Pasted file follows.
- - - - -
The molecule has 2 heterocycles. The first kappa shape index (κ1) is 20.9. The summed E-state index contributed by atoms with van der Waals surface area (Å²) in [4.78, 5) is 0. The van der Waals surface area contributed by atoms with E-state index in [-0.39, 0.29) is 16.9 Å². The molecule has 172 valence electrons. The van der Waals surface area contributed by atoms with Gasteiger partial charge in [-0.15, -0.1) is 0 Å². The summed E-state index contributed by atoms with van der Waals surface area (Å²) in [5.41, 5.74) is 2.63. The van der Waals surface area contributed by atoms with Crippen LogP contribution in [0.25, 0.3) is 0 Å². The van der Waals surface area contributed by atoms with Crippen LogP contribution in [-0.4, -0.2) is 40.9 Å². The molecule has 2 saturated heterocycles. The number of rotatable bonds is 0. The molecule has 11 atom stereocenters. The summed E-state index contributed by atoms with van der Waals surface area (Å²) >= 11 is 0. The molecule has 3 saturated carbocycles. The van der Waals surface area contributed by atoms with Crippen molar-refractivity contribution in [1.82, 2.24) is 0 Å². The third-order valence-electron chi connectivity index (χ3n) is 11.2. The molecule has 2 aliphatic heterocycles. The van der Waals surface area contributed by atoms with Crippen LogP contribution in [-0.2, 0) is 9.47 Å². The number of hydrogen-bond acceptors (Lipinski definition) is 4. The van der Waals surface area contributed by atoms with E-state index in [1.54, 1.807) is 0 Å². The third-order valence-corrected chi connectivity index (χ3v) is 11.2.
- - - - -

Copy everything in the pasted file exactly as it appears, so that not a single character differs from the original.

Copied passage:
The molecule has 2 heterocycles. The first kappa shape index (κ1) is 20.9. The summed E-state index contributed by atoms with van der Waals surface area (Å²) in [4.78, 5) is 0. The van der Waals surface area contributed by atoms with E-state index in [-0.39, 0.29) is 16.9 Å². The molecule has 172 valence electrons. The van der Waals surface area contributed by atoms with Gasteiger partial charge in [-0.15, -0.1) is 0 Å². The summed E-state index contributed by atoms with van der Waals surface area (Å²) in [5.41, 5.74) is 2.63. The van der Waals surface area contributed by atoms with Crippen LogP contribution in [0.25, 0.3) is 0 Å². The van der Waals surface area contributed by atoms with Crippen LogP contribution in [-0.4, -0.2) is 40.9 Å². The molecule has 2 saturated heterocycles. The number of rotatable bonds is 0. The molecule has 11 atom stereocenters. The summed E-state index contributed by atoms with van der Waals surface area (Å²) >= 11 is 0. The molecule has 3 saturated carbocycles. The van der Waals surface area contributed by atoms with Crippen molar-refractivity contribution in [1.82, 2.24) is 0 Å². The third-order valence-electron chi connectivity index (χ3n) is 11.2. The molecule has 2 aliphatic heterocycles. The van der Waals surface area contributed by atoms with Crippen LogP contribution in [-0.2, 0) is 9.47 Å². The number of hydrogen-bond acceptors (Lipinski definition) is 4. The van der Waals surface area contributed by atoms with E-state index in [1.54, 1.807) is 0 Å². The third-order valence-corrected chi connectivity index (χ3v) is 11.2.